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During Andrei Alexandrescu's talk on error handling:

See C++ and Beyond 2012: Andrei Alexandrescu - Systematic Error Handling in C++ (about 30 minutes in)

Andrei presents the following piece of code:

~Expected()
{
    using std::exception_ptr;
    if (gotHam) ham.~T();
    else spam.~exception_ptr();
}

This destructor is cleaning up a union which contains either some type T or a std::exception_ptr. The union is populated using placement new.

Andrei then explains that the using std::exception_ptr; is necessary because the following code does not parse:

    else spam.~std::exception_ptr();

This means that it is always necessary to have a using directive if you need to explicitly call the destructor of a class in a different namespace.

Why doesn't the second example parse?

Would the followng code be a valid alternative?

    else delete spam;

Does this have the same affect as explicitly calling the destructor of std::exception_ptr

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8  
Regarding the latter question, no. delete consists of calling the destructor and invoking operator delete. –  R. Martinho Fernandes Jan 4 '13 at 11:51
    
I can see why it won't work with std:: but I'm surprised you need to bring it into the namespace. spam is already of type exception_ptr and you are just invoking the destructor for memory that was allocated with placement new? spam is presumably a reference not a pointer given you use . not -> but delete &spam invalid too if placement new was used. –  CashCow Jan 4 '13 at 12:02
    
@R. Martinho Fernandes, thanks, this question offers some further explanation. stackoverflow.com/questions/6783993/placement-new-and-delete –  mark Jan 4 '13 at 12:03
1  
You can work it around with an aias template: template<typename T> using alias = T; then write spam.~alias<std::exception_ptr>() –  Johannes Schaub - litb Jan 4 '13 at 22:07

3 Answers 3

up vote 10 down vote accepted

Andrei probably uses using std::exception_ptr; because his compiler is broken.

There's no need. spam.~exception_ptr(); should compile just fine without it.

3.4.5/3. If the unqualified-id is ~type-name, the type-name is looked up in the context of the entire postfix-expression. If the type T of the object expression is of a class type C, the type-name is also looked up in the scope of class C.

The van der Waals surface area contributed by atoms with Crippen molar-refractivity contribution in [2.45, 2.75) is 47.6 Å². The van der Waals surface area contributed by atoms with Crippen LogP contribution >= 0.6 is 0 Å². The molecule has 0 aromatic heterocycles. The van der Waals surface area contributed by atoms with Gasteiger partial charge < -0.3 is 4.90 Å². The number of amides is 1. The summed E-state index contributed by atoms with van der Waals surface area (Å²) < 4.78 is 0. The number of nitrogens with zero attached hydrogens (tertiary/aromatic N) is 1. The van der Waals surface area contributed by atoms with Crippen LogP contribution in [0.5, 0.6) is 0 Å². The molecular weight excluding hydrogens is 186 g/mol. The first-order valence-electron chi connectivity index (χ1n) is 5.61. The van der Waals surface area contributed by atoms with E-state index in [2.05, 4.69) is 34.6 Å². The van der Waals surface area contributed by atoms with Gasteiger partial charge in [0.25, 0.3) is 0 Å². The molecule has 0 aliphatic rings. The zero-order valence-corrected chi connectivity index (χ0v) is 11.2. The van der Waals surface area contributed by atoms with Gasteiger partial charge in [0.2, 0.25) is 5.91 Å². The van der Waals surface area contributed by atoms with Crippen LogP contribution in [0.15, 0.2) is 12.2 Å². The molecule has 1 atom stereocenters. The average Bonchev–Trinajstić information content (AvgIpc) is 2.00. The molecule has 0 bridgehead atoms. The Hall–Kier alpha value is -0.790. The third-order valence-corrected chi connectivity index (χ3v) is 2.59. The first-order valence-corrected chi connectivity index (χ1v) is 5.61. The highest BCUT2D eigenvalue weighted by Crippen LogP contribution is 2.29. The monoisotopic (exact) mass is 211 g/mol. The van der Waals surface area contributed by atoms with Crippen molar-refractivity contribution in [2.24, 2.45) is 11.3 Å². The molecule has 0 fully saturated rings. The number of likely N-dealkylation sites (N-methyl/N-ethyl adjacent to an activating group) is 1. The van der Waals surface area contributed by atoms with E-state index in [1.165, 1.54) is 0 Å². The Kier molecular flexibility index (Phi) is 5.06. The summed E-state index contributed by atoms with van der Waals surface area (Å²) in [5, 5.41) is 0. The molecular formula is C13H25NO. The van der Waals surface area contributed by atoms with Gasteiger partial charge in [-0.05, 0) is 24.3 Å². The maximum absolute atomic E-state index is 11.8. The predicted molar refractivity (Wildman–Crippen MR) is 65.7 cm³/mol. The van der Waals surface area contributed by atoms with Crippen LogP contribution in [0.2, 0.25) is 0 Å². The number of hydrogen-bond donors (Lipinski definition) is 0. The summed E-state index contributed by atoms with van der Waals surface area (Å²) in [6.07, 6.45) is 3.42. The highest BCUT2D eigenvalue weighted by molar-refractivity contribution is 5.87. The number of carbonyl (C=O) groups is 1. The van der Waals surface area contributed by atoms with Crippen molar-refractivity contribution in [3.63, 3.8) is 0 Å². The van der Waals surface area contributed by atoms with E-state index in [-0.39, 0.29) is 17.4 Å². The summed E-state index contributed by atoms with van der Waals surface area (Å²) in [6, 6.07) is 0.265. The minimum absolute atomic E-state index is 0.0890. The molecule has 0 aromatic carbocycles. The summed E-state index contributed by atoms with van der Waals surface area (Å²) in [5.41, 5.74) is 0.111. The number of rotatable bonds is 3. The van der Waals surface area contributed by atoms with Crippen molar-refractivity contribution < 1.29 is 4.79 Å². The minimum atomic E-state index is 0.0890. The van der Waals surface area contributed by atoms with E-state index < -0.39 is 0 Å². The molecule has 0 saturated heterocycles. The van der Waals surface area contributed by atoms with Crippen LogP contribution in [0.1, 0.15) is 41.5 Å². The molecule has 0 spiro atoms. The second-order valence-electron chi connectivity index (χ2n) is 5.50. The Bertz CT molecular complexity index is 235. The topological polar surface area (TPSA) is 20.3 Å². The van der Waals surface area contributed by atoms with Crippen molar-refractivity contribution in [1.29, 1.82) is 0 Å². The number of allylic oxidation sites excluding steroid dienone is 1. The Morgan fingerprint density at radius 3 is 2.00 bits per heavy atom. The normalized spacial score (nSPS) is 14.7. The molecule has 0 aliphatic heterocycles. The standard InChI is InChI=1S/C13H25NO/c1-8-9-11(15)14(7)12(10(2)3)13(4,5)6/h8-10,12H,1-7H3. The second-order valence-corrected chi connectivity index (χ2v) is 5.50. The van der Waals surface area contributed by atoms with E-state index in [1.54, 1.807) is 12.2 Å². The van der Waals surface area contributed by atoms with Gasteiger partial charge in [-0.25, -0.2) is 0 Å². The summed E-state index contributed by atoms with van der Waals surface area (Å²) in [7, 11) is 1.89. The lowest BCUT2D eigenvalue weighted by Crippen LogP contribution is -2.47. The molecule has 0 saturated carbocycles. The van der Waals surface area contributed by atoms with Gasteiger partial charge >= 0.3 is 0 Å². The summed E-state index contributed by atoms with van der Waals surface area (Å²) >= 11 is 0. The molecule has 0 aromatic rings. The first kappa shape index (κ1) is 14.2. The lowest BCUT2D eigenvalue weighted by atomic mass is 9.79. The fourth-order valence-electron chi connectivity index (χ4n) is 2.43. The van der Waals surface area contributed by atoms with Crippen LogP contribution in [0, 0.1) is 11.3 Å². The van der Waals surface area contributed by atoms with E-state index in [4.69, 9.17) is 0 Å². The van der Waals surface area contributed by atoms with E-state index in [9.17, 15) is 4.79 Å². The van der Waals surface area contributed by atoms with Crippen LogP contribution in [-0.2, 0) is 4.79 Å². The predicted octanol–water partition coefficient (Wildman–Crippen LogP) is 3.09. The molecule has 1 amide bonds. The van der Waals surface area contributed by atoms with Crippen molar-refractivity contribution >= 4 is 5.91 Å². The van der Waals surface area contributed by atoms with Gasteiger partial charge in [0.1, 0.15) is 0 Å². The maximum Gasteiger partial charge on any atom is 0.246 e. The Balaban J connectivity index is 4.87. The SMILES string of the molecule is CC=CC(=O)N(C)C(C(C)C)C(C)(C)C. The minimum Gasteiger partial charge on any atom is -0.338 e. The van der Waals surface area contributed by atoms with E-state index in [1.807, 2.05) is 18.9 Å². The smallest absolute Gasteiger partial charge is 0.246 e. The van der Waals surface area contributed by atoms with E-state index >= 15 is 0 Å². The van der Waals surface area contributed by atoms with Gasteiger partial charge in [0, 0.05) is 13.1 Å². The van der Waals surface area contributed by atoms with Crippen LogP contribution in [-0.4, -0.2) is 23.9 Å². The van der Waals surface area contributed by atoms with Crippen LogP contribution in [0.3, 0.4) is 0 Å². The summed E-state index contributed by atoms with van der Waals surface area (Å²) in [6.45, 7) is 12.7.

It indeed compiles with gcc.

If you need to use qualified-name for some reason, spam.std::exception_ptr::~exception_ptr(); also compiles.

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Ah, I had not read that clause in the standard. Andrei must have used Microsoft's compiler, which is the one I also used and behaves that way. –  Gorpik Jan 4 '13 at 13:01

The problem here is that ~std::exception_ptr() is not really the name of the function you are trying to call, but just ~exception_ptr(). And, since it belongs to a class in a different namespace, it is inaccessible (EDIT: though it should be accessible according to §3.4.5/3 in the C++11 standard, as n.m. points out in his answer, but Microsoft compiler behaves this way).

You have an alternative to bringing the class into your namespace: do an explicit call using the qualified class name:

else spam.std::exception_ptr::~exception_ptr(); // This is legal

As for your second question, as R. Martinho Fernandes correctly explained in a comment, calling the delete operator is not equivalent to just calling the destructor: it also calls the awkwardly named function operator delete().

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2  
remember that this will inhibit the virtual function call mechanism. so if spam would be a reference or pointer (spam->), this will cease to work. –  Johannes Schaub - litb Jan 4 '13 at 22:05

The syntax spam.~std::exception_ptr isn't allowed because the grammar ask for an id-expression and ~std::exception_ptr isn't one, as Gorpik pointed, you need spam.std::exception_ptr::~exception_ptr(). But I'm not understanding the reason why qualification is needed, in the clause describing the syntax, it is reminded that

because the name of a class is inserted in its class scope (Clause 9), the name of a class is also considered a nested member of that class.

so I think that spam.~exception_ptr() should be valid even without a using clause. BTW

namespace ns {
struct Foo {};
}

void f()
{
    ns::Foo x;
    x.~Foo();
}

compile cleanly with all g++ I've access to (included the very old 2.95). That seems to confirm my opinion that if it doesn't work in the context of the updated union types of C++11, it's a bug in the implementation.

Edit, with g++ 4.7.1, the following compiles as well with -std=c++11.

namespace ns {
struct Foo {};
}

struct Bar {};

union U {
    ns::Foo f;
    Bar b;
};

struct C {
    bool b;
    U u;
    ~C() {
        if (b)
            u.f.~Foo();
        else
            u.b.~Bar();
    }                
};

void f()
{
    C c;
}

so Andrei has be side-tracked (either by a bug in the compiler he was using or by forgetting the fact that class names are imported in the scope of a class) trying a problem which didn't need to be solved.

share|improve this answer
    
VS2010 (the compiler I am using) works as explained in the question. Reading §12.4/12, I understand that the explicit call must use the type name (in this case, std::exception_ptr), but this should also be the name of the function called, which is not true. Anyway, this is not too clear for me: I don't know who is right in this case, VS (and Alexandrescu) or GCC. –  Gorpik Jan 4 '13 at 12:55
    
Ah, reading n.m.'s answer, I had not looked at that clause in the standard. Now I think VS is wrong. –  Gorpik Jan 4 '13 at 12:58

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